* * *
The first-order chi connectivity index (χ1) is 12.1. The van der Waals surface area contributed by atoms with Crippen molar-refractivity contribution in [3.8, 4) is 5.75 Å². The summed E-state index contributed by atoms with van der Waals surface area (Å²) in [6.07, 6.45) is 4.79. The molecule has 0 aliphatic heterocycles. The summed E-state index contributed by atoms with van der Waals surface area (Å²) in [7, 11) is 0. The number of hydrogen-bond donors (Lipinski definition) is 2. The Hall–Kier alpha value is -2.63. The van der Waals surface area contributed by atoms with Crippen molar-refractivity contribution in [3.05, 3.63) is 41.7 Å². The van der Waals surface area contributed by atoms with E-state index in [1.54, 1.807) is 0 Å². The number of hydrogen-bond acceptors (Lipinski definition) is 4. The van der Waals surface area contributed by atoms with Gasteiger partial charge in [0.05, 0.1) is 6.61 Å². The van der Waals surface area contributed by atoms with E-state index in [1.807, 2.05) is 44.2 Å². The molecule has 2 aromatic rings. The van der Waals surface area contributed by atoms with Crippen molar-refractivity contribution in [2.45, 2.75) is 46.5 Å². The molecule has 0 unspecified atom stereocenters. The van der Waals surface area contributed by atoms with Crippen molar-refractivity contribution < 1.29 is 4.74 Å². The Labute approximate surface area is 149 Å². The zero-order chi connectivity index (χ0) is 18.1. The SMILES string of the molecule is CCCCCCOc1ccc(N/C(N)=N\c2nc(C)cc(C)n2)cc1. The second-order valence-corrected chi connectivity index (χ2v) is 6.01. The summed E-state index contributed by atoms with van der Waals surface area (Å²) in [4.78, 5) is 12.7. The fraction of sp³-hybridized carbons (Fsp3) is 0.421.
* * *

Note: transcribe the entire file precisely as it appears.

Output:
The first-order chi connectivity index (χ1) is 12.1. The van der Waals surface area contributed by atoms with Crippen molar-refractivity contribution in [3.8, 4) is 5.75 Å². The summed E-state index contributed by atoms with van der Waals surface area (Å²) in [6.07, 6.45) is 4.79. The molecule has 0 aliphatic heterocycles. The summed E-state index contributed by atoms with van der Waals surface area (Å²) in [7, 11) is 0. The number of hydrogen-bond donors (Lipinski definition) is 2. The Hall–Kier alpha value is -2.63. The van der Waals surface area contributed by atoms with Crippen molar-refractivity contribution in [3.05, 3.63) is 41.7 Å². The van der Waals surface area contributed by atoms with E-state index in [1.54, 1.807) is 0 Å². The number of hydrogen-bond acceptors (Lipinski definition) is 4. The van der Waals surface area contributed by atoms with Gasteiger partial charge in [0.05, 0.1) is 6.61 Å². The van der Waals surface area contributed by atoms with E-state index in [1.807, 2.05) is 44.2 Å². The molecule has 2 aromatic rings. The van der Waals surface area contributed by atoms with Crippen molar-refractivity contribution in [2.45, 2.75) is 46.5 Å². The molecule has 0 unspecified atom stereocenters. The van der Waals surface area contributed by atoms with Crippen molar-refractivity contribution < 1.29 is 4.74 Å². The Labute approximate surface area is 149 Å². The zero-order chi connectivity index (χ0) is 18.1. The SMILES string of the molecule is CCCCCCOc1ccc(N/C(N)=N\c2nc(C)cc(C)n2)cc1. The second-order valence-corrected chi connectivity index (χ2v) is 6.01. The summed E-state index contributed by atoms with van der Waals surface area (Å²) in [4.78, 5) is 12.7. The fraction of sp³-hybridized carbons (Fsp3) is 0.421.